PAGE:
Company founders and international investors are visiting Tartu in January for perhaps the Baltics’ biggest startup convention. The eastern Estonian university city has become a startup hot spot almost overnight.
Lightening the daily load can start with taking out the trash. When one of his school friends complained about taking the garbage out at home, Joonatan Oras and three of his buddies dreamed up Wastefox, a balcony compost box. Oras was 16 then; today he’s 20 and studying journalism and PR at Tartu University in Estonia. Together with 35-year-old psychologist Madis Vodja, he has now optimized the Wastefox. In it, fruit and vegetable scraps turn into rich humus in just a few months. Oras and Vodja sell around 1000 boxes a year, and even the Estonian capital, Tallinn, has noticed their startup and equipped 150 households with Wastebox. The aim of the project is to see if the composter could help to realize the EU’s ambitious plans to recycle more than half of European household waste by 2025.
Identify a problem, devise a solution and conquer the market with it: Sponsored by investors with an appetite for risk, young developers across the globe are working on the Next Big Thing. The hot spots for the scene are San Francisco, London, Tel Aviv – and Estonia. The small Baltic country was once known mostly for its forests and moorlands. It may have only one expressway but Estonia has overtaken other countries on the data highway. The state’s constitution guarantees people the right to Internet access with countless free WiFi hot spots and nationwide LTE coverage. Digitalization has found its way into all areas of life, from tax returns to parliamentary elections and founding businesses: In Estonia, a few clicks takes care of them all.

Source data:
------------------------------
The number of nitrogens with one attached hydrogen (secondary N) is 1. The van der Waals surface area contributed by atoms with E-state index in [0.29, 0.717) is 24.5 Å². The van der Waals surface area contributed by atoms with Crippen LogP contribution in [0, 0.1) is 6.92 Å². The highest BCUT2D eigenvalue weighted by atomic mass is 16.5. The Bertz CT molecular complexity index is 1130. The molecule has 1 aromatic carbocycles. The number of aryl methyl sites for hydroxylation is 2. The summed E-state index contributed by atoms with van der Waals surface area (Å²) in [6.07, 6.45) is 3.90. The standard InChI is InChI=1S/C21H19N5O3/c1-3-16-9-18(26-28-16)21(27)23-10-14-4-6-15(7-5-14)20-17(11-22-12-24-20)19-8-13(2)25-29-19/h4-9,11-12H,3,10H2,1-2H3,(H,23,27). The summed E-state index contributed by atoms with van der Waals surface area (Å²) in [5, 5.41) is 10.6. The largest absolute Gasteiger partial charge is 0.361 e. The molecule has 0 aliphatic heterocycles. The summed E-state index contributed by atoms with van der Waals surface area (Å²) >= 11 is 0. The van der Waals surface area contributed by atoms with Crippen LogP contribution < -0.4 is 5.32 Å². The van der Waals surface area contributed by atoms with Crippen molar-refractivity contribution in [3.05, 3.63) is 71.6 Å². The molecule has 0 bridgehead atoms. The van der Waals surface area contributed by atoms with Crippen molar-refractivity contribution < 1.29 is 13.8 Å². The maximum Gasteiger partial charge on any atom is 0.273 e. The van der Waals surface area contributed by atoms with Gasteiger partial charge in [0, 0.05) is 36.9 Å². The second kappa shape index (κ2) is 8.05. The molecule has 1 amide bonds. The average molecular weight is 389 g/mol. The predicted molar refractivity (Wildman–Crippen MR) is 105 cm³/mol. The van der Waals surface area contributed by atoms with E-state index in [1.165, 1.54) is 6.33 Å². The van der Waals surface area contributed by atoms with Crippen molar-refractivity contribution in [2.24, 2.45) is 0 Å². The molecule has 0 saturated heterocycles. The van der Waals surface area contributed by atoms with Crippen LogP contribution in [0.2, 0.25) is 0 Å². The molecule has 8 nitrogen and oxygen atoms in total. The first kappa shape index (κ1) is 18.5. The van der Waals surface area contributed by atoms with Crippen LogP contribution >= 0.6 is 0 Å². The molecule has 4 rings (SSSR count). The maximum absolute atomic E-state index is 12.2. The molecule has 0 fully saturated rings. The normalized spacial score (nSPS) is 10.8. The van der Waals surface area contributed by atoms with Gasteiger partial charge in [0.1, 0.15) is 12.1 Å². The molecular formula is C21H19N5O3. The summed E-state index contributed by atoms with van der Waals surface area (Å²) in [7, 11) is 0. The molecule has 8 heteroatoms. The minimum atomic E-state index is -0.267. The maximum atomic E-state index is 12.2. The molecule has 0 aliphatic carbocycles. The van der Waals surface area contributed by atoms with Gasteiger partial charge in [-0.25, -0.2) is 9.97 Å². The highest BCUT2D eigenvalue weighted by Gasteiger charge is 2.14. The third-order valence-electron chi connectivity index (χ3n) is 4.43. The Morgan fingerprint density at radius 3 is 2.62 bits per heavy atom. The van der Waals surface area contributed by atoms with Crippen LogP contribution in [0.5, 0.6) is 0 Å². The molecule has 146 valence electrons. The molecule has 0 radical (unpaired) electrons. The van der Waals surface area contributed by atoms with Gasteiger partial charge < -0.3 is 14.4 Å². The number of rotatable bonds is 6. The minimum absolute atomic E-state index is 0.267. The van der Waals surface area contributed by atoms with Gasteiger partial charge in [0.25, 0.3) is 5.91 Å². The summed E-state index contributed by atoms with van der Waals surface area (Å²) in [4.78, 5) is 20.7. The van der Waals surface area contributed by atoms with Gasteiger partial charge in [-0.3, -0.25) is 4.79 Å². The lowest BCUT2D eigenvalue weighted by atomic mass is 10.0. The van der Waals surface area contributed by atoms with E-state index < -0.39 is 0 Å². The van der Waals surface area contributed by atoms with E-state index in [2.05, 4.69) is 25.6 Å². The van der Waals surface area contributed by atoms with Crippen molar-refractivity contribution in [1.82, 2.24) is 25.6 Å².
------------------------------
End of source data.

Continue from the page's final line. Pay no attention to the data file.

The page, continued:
Within a few years, Estonia’s very liberal tax system and targeted venture investments have also earned the country (population 1.3 million) the nickname “startup nation.” In 2019, some 5000 people were working for around 650 new businesses – the highest rate in Europe compared with the total working population. Among best-known startups based on know-how from Estonia are the taxi app Bolt, the Skype messenger service, the online payment system Transferwise and the games developer Playtech. Look for Estonian startups and you will find them in the business districts of Tallinn, the capital – but also in Tartu some 200 kilometers away, the second-largest city in the country – not that it’s immediately obvious that the future is being planned here.